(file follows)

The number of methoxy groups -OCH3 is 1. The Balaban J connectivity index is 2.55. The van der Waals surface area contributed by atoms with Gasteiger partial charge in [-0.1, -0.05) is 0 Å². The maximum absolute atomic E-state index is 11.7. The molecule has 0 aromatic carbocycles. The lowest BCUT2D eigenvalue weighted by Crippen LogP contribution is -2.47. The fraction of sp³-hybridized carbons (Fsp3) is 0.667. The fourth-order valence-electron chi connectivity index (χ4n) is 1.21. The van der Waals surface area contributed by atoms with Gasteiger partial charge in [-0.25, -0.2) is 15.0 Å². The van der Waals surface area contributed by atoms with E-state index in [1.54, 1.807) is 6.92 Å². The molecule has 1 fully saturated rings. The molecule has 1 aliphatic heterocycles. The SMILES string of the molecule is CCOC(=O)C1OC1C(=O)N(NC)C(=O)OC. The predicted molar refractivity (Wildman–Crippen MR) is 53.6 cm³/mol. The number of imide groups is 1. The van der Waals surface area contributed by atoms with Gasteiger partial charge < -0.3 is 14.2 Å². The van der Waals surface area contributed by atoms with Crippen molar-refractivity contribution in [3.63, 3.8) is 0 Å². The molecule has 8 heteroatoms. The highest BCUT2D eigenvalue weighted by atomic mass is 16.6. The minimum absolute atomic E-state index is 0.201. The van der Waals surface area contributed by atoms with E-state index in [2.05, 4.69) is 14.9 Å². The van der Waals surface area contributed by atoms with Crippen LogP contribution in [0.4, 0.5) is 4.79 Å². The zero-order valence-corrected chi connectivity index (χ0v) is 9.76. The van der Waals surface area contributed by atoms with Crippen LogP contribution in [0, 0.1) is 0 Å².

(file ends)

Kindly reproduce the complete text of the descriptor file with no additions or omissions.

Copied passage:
The number of methoxy groups -OCH3 is 1. The Balaban J connectivity index is 2.55. The van der Waals surface area contributed by atoms with Gasteiger partial charge in [-0.1, -0.05) is 0 Å². The maximum absolute atomic E-state index is 11.7. The molecule has 0 aromatic carbocycles. The lowest BCUT2D eigenvalue weighted by Crippen LogP contribution is -2.47. The fraction of sp³-hybridized carbons (Fsp3) is 0.667. The fourth-order valence-electron chi connectivity index (χ4n) is 1.21. The van der Waals surface area contributed by atoms with Gasteiger partial charge in [-0.25, -0.2) is 15.0 Å². The van der Waals surface area contributed by atoms with E-state index in [1.54, 1.807) is 6.92 Å². The molecule has 1 fully saturated rings. The molecule has 1 aliphatic heterocycles. The SMILES string of the molecule is CCOC(=O)C1OC1C(=O)N(NC)C(=O)OC. The predicted molar refractivity (Wildman–Crippen MR) is 53.6 cm³/mol. The number of imide groups is 1. The van der Waals surface area contributed by atoms with Gasteiger partial charge < -0.3 is 14.2 Å². The van der Waals surface area contributed by atoms with Crippen molar-refractivity contribution in [3.63, 3.8) is 0 Å². The molecule has 8 heteroatoms. The highest BCUT2D eigenvalue weighted by atomic mass is 16.6. The minimum absolute atomic E-state index is 0.201. The van der Waals surface area contributed by atoms with E-state index in [2.05, 4.69) is 14.9 Å². The van der Waals surface area contributed by atoms with Crippen LogP contribution in [0.4, 0.5) is 4.79 Å². The zero-order valence-corrected chi connectivity index (χ0v) is 9.76. The van der Waals surface area contributed by atoms with Crippen LogP contribution in [0, 0.1) is 0 Å².